Multivitamins Found Useless Against Top Killers

In a large, well-regarded study on women, daily multivitamin use was found to provide no protection at all against breast cancer, colon cancer, heart attack, stroke, blood clots or premature death.     Previous research has shown that eating a diet rich in fruits and vegetables leads to lower rates of cancer, heart disease and other deadly disorders. But it’s been a question mark whether taking vitamin supplements does the same.

The recent study, which was published in the journal Archives of Internal Medicine, was performed using data from 161,808 female subjects who participated in the federally funded Women’s Health Initiative research project. Over a period of eight years, the 42 percent of the women who used multivitamins regularly were compared with the non-vitamin users. The scientists found that multivitamins gave no benefit to those who took them in any of 10 major health-threat categories.
    
Some earlier studies had suggested there were benefits from multivitamin use. But they were not as large, nor as rigorous, as the current investigation. “We have very detailed information on what people were taking measured over a period of many years,” said Marian Neuhouser, the lead author and associate member in cancer prevention at the Fred Hutchinson Cancer Research Center in Seattle.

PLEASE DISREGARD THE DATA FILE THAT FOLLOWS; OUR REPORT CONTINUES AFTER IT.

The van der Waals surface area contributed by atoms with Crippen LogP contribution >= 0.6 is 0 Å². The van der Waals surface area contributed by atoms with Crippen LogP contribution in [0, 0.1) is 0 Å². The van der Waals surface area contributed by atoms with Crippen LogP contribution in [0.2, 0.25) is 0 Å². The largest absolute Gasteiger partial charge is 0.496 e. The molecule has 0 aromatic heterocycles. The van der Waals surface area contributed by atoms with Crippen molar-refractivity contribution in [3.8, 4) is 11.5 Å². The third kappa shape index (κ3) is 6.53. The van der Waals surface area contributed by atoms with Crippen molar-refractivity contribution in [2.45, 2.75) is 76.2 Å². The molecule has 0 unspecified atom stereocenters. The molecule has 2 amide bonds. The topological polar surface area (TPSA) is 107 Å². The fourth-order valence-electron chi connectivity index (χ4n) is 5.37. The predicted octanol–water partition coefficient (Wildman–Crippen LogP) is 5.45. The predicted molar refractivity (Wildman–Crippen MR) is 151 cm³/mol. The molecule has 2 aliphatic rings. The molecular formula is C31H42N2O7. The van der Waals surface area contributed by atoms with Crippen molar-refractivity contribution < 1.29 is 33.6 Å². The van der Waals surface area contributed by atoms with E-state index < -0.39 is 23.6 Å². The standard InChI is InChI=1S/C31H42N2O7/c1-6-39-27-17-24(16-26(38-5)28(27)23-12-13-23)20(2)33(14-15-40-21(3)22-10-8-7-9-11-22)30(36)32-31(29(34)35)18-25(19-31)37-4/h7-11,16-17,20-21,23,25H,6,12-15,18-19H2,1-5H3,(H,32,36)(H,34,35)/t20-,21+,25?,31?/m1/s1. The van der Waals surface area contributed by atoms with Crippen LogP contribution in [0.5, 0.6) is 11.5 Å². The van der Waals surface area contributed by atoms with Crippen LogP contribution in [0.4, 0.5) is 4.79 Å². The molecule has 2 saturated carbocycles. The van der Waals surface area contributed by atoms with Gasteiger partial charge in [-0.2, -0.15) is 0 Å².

“We thought there could be a modestly reduced risk, but there is nothing. There is no helpful benefit [from multivitamins], but they’re not hurting either.”Americans spend about $20 billion a year on vitamin and dietary supplements. The Council for Responsible Nutrition, the trade group for the huge industry, said multivitamins can still benefit consumers in ways not considered by the study, and because many people don’t get their full complement of daily essential nutrients from their diet.

“From a practical standpoint, this study does not change the fact that the majority of consumers could benefit from taking an affordable multivitamin,” said Andrew Shao, vice president of scientific and regulatory affairs with the council. “It is better to meet these recommendations than not, and consistently taking a multivitamin over the long term could help fill these nutrient gaps, and may help consumers lead healthier lives.”
    
Neuhouser said the findings of the study will no doubt be a shock for many committed vitamin users, who may tend to reject them. “I don’t want to disparage people who take multivitamins – it’s their choice as a consumer,” Neuhouser said. “What we’re presenting is the science showing it’s neither beneficial nor harmful. If they want to choose to spend their dollars elsewhere, this might be a good place to do so. Perhaps they can buy more fruits and vegetables.”


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